By Wayne Kruse Special to The Herald
No, that’s not a mistake in the new 2012-13 state fishing regulations pamphlet. The Reiter Ponds area of the upper Skykomish River opens Friday with the rest of the Sky to summer steelhead fishing.
It had become nearly normal for the hatchery summer-run terminal fishery at Reiter Steelhead Rearing Ponds above Gold Bar to remain closed for several weeks while state Fish and Wildlife Department personnel struggled to secure enough broodstock to keep the program going. Suddenly, the popular stretch of river at, above and below the rearing pond outlet stream opens on June 1 with the rest of the river.
It’s almost enough to make the dedicated steelhead angler suspicious. Why is this happening?
Does the hatchery have its broodstock already? Not likely. Or is this (and here comes the conspiracy theory, Martha) just another step in a perceived state agenda to eventually do away with all hatchery steelhead fishing in these parts?
You can’t blame steelheaders for being a little paranoid, what with all negative happenings. There’s the seemingly inexorable decline in westside fishing opportunity over the past many years. Add to that the struggle to keep the Cowlitz hatchery program functioning. And don’t forget the disgust over the state’s abandonment of the very popular, very successful, Snider Creek rearing facility on the Sol Duc several weeks ago.
So is this an agenda-driven regulation change on the Sky? A step toward closure of the Reiter rearing facility?
No, says state biologist Jennifer Whitney at Fish and Wildlife’s Mill Creek office. Reiter doesn’t have its brood fish yet. But no, this is not part of a nefarious scheme to close the facility. Whitney says the hatchery folks have told her they will get their fish, either at the Reiter trap or from the trap at Sunset Falls on the South Fork, or both, and that it makes nice to let fishermen start taking returning Reiter fish at the ponds from the get-go.
“There is no plan to stop production at Reiter,” Whitney says. “The facility released 190,000 summer smolts last year, and is scheduled to release 190,000 summer smolts this year. The predicted return of hatchery fish to the Snohomish system is 3,000 adults this year, and 3,000 adults next year. No change.”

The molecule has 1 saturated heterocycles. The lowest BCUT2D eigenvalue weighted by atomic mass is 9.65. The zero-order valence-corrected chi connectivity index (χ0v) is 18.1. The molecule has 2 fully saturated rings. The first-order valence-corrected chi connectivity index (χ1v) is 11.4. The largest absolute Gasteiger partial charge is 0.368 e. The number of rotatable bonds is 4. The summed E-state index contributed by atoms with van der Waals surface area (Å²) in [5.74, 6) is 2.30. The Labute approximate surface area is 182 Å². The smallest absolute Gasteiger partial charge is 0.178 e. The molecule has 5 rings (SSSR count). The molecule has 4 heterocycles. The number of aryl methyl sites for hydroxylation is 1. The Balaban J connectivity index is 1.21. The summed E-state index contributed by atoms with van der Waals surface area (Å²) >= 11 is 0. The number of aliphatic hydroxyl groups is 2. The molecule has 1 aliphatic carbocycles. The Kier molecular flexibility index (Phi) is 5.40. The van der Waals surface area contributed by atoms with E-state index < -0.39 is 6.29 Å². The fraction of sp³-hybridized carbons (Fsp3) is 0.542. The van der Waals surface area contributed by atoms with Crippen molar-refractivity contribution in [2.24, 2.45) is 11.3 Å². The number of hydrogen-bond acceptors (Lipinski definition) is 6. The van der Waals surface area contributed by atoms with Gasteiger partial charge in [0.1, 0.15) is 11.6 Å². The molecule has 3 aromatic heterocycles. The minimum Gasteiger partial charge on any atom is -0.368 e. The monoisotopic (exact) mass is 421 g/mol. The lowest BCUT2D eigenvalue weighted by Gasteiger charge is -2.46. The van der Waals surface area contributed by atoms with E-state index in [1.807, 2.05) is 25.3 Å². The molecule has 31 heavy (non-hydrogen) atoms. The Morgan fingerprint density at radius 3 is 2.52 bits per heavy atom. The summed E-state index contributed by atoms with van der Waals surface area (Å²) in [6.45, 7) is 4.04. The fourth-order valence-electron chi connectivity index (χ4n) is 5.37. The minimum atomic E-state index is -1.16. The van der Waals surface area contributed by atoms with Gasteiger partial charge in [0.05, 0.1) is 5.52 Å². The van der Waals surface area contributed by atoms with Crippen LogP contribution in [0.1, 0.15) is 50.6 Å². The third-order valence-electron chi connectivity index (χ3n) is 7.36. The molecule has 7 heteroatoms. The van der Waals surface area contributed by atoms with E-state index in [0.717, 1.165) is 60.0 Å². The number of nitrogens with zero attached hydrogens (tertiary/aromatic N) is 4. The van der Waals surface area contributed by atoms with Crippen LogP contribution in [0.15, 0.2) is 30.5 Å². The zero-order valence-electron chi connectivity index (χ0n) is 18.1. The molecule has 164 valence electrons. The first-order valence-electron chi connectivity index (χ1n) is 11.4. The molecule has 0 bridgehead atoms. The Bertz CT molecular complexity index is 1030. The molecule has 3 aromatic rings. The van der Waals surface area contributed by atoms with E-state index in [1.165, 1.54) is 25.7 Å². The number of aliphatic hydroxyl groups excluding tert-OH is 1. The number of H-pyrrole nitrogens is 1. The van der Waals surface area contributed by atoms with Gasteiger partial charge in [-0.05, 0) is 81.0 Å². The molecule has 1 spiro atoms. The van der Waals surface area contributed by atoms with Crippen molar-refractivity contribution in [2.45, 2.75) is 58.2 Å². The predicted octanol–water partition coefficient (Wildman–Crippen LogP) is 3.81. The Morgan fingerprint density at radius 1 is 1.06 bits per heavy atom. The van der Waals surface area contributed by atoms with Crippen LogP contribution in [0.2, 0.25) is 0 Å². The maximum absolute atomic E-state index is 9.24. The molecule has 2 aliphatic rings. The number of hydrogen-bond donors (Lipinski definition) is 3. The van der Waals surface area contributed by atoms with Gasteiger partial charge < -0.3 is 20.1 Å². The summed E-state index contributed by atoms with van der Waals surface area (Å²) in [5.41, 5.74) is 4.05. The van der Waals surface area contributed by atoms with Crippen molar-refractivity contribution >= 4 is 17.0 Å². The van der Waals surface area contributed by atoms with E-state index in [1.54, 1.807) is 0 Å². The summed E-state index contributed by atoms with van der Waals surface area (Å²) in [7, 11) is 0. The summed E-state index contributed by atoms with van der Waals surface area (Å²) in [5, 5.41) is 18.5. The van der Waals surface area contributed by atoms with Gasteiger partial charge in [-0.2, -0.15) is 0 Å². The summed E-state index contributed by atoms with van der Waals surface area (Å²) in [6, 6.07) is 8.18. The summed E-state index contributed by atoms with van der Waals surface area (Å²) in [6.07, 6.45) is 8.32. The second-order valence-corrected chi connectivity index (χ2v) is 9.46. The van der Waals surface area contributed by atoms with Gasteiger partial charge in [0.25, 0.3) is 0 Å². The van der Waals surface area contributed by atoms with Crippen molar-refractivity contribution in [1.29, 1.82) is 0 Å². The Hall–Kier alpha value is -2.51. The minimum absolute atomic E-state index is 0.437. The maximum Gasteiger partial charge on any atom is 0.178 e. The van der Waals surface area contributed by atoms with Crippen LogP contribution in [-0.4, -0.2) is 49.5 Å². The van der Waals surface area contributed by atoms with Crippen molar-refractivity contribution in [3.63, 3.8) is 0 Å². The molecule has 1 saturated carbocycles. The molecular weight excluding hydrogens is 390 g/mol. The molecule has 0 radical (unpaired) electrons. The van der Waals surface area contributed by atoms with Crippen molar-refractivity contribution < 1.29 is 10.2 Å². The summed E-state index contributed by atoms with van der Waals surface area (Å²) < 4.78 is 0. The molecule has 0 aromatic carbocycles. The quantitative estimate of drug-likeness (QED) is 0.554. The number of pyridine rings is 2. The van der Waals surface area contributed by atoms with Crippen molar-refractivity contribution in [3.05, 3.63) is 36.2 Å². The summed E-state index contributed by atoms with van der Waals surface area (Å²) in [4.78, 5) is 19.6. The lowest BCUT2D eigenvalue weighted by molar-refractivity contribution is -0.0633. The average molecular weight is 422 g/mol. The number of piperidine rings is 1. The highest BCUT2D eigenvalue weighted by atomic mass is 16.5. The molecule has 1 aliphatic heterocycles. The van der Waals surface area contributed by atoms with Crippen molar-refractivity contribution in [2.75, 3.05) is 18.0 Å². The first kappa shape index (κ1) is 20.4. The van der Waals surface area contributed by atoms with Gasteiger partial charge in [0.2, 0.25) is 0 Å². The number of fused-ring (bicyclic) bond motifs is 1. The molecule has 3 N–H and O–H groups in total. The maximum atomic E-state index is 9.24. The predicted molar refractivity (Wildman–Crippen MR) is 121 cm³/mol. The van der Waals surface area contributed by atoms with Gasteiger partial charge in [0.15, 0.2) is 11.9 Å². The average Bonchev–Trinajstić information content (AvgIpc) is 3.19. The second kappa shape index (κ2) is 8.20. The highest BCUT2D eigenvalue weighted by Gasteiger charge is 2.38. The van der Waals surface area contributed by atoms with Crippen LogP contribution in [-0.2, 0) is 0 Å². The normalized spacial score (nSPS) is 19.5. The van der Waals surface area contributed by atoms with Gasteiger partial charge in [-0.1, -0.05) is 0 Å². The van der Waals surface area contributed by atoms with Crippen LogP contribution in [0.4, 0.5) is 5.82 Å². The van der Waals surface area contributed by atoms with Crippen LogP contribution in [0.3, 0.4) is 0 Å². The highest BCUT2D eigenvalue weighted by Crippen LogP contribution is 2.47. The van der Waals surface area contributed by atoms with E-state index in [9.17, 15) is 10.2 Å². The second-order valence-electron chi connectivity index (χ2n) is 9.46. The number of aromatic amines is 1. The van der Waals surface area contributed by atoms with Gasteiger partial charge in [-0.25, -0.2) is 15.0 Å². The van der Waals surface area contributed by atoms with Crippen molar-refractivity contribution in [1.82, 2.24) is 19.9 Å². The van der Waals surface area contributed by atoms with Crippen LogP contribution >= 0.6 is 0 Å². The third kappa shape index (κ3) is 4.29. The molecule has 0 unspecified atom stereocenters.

Okay, maybe. But you’re still left wondering why if they can do it this year, they couldn’t do it two years ago, or five years ago.
Anyway, go ahead and blast your glo balls and be out there at 12:01 a.m. Friday, if you can find some way to get there legally without going through the state facility. The rearing pond grounds don’t open to the public until 6 a.m., and no boat fishing is allowed 1,500 feet upstream to 1,000 feet downstream of the hatchery outlet.
Halibut derby results
The two-day Port Angeles Halibut Derby over the Memorial Day holiday held no particular surprises, except for the fact that for the first time in the history of the sponsoring Port Angeles Salmon Club, a previous winner won for a second time. That’s a record of 58 salmon derbies and 11 halibut derbies without a repeat winner, until this year.
Jeff Reynolds of Port Angeles was the fortunate fisherman, taking the $5,000 first prize for a halibut of 112 pounds. Second, and $2,500, went to Tom Bihler of Edmonds, for a fish of 97 pounds; third to Mike Constant at 93 pounds; and fourth to Clarence Long of Marysville at 92 pounds. Long beat out his fishing buddy, Bruce Forester, who took fifth at 88 pounds.
An almost identical number of participants hit the water this year as in 2011, but the winning halibut were a little smaller. Last year’s top three fish weighed 128, 107, and 106 pounds.
Winning kokanee rig